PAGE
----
Preheat your oven to 350 degrees.
Cut your tomatoes into evenly-sized pieces and place on a foil covered pan for easy clean-up.
Sprinkle to taste with salt, pepper, sugar, and seasoning. On 5 tomatoes, I used about 1 tsp of salt, 1 tsp pepper, and one Tb of sugar. Skip anything else, but don’t skip the sugar — it’s what’ll make your tomatoes caramelize a bit!
Drizzle with olive oil, balsamic vinegar, and sprinkle with any other seasonings you like – I used a bit of oregano.
Roast for 30 minutes. If you’d like them a bit extra crunchy and black on top, pop them in the broiler for 2 minutes at the end for charred edges.
Serve with other roasted vegetables, on top of your salad to warm it up, or as a side dish.
St. Louis’ mascot is the Billiken. The Billiken is actually NOT Robin Williams’ face on a fluffy cloud body, believe that or not. Instead, it’s a figure that represents “things as they ought to be.” I love that.
Nelly is not as easy to find as one might believe.
St. Louis is home to the second biggest Mardi Gras, only bested by New Orleans. Who knew? We were there the weekend just prior to the big celebration, so I blessedly got to experience some of the great music and decor without the crazy. Though who are we kidding, I would love to go back for the crazy.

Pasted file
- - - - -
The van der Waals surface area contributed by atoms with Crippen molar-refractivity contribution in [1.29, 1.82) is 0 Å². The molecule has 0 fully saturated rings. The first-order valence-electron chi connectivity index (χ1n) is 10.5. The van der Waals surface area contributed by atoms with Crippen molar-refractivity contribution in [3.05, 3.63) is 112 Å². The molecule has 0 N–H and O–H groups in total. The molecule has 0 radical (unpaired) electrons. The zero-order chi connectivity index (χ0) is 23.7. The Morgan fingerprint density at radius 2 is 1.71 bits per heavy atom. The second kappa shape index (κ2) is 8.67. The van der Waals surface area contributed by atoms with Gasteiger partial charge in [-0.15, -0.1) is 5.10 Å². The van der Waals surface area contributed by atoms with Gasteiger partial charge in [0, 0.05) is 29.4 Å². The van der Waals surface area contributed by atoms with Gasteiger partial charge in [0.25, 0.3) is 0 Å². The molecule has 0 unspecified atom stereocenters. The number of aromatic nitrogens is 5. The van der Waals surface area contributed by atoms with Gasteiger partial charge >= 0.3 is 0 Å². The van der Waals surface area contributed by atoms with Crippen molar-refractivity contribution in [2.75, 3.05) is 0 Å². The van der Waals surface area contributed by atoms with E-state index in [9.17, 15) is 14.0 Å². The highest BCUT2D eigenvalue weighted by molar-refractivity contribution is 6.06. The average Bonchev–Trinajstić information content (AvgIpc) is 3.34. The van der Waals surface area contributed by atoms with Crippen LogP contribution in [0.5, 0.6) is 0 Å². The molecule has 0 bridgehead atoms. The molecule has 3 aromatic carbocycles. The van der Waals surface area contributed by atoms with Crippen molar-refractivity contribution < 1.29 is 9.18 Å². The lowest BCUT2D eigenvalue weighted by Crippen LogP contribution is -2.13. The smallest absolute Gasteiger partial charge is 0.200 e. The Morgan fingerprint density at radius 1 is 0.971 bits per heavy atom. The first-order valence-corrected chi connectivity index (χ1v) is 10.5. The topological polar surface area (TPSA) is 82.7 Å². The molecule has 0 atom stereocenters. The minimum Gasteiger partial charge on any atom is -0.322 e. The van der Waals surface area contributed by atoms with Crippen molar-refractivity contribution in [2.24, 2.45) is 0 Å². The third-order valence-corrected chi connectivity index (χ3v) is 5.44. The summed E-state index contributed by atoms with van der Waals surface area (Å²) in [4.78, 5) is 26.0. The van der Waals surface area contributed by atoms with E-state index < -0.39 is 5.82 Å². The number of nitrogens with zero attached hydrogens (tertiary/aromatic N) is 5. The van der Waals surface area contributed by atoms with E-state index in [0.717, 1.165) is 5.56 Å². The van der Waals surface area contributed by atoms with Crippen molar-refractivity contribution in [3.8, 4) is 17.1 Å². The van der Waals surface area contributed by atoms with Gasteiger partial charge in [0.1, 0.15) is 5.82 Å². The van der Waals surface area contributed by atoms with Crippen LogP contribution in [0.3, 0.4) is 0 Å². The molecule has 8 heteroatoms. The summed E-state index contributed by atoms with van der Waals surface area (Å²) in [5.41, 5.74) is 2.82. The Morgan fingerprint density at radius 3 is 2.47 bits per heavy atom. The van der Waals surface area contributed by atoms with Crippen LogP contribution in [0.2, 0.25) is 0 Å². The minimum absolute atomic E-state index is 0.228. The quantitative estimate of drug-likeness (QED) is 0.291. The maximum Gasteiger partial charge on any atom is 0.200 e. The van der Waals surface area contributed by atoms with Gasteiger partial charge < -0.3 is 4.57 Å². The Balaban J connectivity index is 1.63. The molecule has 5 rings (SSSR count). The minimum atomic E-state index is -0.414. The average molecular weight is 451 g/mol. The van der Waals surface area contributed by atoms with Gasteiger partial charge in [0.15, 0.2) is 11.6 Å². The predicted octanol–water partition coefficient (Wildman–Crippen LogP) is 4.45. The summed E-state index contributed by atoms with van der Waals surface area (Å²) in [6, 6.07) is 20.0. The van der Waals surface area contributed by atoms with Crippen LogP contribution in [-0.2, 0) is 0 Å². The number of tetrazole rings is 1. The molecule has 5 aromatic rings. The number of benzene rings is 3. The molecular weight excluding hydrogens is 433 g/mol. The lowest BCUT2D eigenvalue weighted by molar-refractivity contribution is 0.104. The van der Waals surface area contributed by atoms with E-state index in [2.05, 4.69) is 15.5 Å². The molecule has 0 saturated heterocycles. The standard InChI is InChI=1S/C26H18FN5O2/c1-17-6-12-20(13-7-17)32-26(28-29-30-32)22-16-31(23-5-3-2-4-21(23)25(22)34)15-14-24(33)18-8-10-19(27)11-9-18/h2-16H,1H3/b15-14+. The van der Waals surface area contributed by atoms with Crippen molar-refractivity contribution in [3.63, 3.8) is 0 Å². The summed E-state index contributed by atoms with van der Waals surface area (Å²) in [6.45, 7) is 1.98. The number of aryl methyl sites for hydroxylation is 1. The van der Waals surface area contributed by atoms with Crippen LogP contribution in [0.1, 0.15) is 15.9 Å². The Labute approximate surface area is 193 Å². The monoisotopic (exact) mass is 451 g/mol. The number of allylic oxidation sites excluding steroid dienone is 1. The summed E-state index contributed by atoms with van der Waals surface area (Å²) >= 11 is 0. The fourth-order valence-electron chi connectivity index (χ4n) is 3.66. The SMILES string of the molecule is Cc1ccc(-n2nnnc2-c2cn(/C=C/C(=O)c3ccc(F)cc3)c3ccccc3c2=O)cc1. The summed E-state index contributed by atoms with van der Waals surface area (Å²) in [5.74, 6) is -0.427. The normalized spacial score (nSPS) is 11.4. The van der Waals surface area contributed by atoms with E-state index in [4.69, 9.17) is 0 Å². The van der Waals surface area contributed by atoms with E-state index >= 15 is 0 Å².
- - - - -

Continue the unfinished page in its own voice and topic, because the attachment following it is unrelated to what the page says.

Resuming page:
Budweiser is the only beer to go through a beechwood aging process. Beechwood chips are added to the tanks the beer is brewed in to increase the surface area for yeast cells to rest on and ferment, which adds flavor compounds. Phew. Basically, there’s a reason it tastes different than Miller Lite or other domestic lite beers. This is not technically a St. Louis fact, but the Budweiser Tour is a blast and should not be missed.
Budweiser does not enforce the 2-drink maximum on their tour.
St. Louis is awesome, and I can’t wait to go back.
The word “slack” does not even approach the piles of neglect we’ve heaped on our poor little blog here. But I’ve been a travelling machine lately (not complaining! Just, you know, making excuses…) and here we are, a week later again.
On a flight recently, I saw a mention of The Langham, a new hotel slated to open in Chicago in summer of 2013. You may remember my love of luxury hotels from this post on Public Hotel, and it’s looking like The Langham is certainly going to hold its own here (even with it’s next-door location to the Trump!). They’re moving into the first 13 floors of the IBM building, which sounds, well, less than appealing — but the building is actually a Chicago landmark thanks to its design by famed architect Mies van der Rohe.
With it’s River North location off of Wacker, I’m guessing there’s going to be a cocktail lounge or restaurant with some pretty serious river views and (fingers crossed!) patio seating.
But, to the important part — the design, by Richmond International. The muted grey, the Greek key patterns, the soft golds… too beautiful for words. Can I just move in now? Can I be the 28 year old Chicago-based Eloise here, please? Or even the Nanny?